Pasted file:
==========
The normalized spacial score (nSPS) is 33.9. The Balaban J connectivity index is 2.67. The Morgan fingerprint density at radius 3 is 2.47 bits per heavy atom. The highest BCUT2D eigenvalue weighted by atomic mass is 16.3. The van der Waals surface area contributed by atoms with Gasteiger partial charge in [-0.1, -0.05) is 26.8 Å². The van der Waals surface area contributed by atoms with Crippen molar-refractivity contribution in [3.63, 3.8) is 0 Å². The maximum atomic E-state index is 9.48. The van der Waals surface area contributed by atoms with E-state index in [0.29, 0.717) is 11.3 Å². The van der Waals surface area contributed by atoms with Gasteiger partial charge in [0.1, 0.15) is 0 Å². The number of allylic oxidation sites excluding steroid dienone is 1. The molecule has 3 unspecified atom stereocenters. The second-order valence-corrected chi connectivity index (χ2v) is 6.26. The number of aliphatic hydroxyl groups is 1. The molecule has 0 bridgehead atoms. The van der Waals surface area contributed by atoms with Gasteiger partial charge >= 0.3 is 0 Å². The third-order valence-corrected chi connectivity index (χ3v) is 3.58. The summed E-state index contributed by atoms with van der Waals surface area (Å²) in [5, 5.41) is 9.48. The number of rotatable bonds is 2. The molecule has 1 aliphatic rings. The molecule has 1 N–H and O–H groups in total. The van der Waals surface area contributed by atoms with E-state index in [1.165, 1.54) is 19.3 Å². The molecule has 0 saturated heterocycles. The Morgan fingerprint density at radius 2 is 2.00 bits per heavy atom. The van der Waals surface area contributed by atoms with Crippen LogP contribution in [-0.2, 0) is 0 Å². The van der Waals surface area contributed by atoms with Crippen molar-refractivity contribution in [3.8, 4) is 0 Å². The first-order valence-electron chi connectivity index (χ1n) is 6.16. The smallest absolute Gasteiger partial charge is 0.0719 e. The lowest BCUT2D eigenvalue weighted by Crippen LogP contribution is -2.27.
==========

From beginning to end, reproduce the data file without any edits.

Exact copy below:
The normalized spacial score (nSPS) is 33.9. The Balaban J connectivity index is 2.67. The Morgan fingerprint density at radius 3 is 2.47 bits per heavy atom. The highest BCUT2D eigenvalue weighted by atomic mass is 16.3. The van der Waals surface area contributed by atoms with Gasteiger partial charge in [-0.1, -0.05) is 26.8 Å². The van der Waals surface area contributed by atoms with Crippen molar-refractivity contribution in [3.63, 3.8) is 0 Å². The maximum atomic E-state index is 9.48. The van der Waals surface area contributed by atoms with E-state index in [0.29, 0.717) is 11.3 Å². The van der Waals surface area contributed by atoms with Gasteiger partial charge in [0.1, 0.15) is 0 Å². The number of allylic oxidation sites excluding steroid dienone is 1. The molecule has 3 unspecified atom stereocenters. The second-order valence-corrected chi connectivity index (χ2v) is 6.26. The number of aliphatic hydroxyl groups is 1. The molecule has 0 bridgehead atoms. The van der Waals surface area contributed by atoms with Gasteiger partial charge >= 0.3 is 0 Å². The third-order valence-corrected chi connectivity index (χ3v) is 3.58. The summed E-state index contributed by atoms with van der Waals surface area (Å²) in [5, 5.41) is 9.48. The number of rotatable bonds is 2. The molecule has 1 aliphatic rings. The molecule has 1 N–H and O–H groups in total. The van der Waals surface area contributed by atoms with E-state index in [1.165, 1.54) is 19.3 Å². The molecule has 0 saturated heterocycles. The Morgan fingerprint density at radius 2 is 2.00 bits per heavy atom. The van der Waals surface area contributed by atoms with Crippen LogP contribution in [-0.2, 0) is 0 Å². The van der Waals surface area contributed by atoms with Crippen molar-refractivity contribution in [3.8, 4) is 0 Å². The first-order valence-electron chi connectivity index (χ1n) is 6.16. The smallest absolute Gasteiger partial charge is 0.0719 e. The lowest BCUT2D eigenvalue weighted by Crippen LogP contribution is -2.27.